The fundamental nature of human beings, the Dalai Lama suggests, is
gentleness. Science and philosophy like to portray humans as self-interested,
but many studies show that people like to be altruistic if
they get a chance (e.g., in disaster relief efforts). We may think of a
baby as the perfect example of humanity living only for its own physiological
needs, but another way to look at it is in terms of the joy that
babies give to those around them. When we see the world not as
aggressive but as basically compassionate, it is easy to see the evidence.
Compassion is useful. Rather than being sentimental, it is the basis
of communicating well between people. Echoing Dale Carnegie, the
Dalai Lama says that only by really seeing and feeling things from
another’s point of view will you truly be able to bond with them.
Compassion is not “feeling sorry for someone” but a recognition of
commonality—what someone else feels today might be what you
will be feeling next week.
The Dalai Lama is “never lonely.” The antidote to loneliness is to be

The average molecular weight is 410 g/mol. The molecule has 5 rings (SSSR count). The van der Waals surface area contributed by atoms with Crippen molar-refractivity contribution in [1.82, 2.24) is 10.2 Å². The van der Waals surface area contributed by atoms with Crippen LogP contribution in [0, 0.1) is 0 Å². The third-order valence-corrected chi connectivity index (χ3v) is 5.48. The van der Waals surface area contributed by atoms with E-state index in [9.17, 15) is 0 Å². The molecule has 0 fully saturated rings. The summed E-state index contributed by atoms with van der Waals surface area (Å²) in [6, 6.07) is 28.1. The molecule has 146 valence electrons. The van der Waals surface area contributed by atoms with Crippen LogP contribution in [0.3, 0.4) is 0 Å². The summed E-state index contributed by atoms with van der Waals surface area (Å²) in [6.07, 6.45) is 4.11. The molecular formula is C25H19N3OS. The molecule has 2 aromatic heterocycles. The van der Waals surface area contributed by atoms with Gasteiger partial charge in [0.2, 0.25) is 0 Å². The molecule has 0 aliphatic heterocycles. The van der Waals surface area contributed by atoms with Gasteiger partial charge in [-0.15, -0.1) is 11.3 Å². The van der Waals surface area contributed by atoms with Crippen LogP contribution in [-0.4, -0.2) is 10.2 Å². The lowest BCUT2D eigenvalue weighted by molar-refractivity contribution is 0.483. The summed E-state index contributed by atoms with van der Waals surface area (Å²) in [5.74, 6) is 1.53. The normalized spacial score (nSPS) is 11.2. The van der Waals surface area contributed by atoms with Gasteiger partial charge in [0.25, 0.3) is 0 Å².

prepared to connect with anyone. Most people who consider themselves
lonely are surrounded by family and friends, yet they put all
their longings into the hope of finding that “special someone.” Open
your eyes to the wealth of people, he says, and loneliness can be a
thing of the past.
Distinguish between love based on attachment and love based on
compassion. All human beings want to be happy and avoid suffering;
instead of loving a person just so that they will love you back,
begin with seeing the commonality of the human condition and
what you can do to increase this particular person’s happiness.
If you fail to cultivate compassion, or the ability to feel the suffering
of others, you lose the sense of belonging to the human race that is
the source of warmth and inspiration. While feeling another’s pain
may not seem appealing, without it we set ourselves up for isolation.
While the ruthless person can never properly relax, the compassionate
person experiences freedom of mind and a rare peace.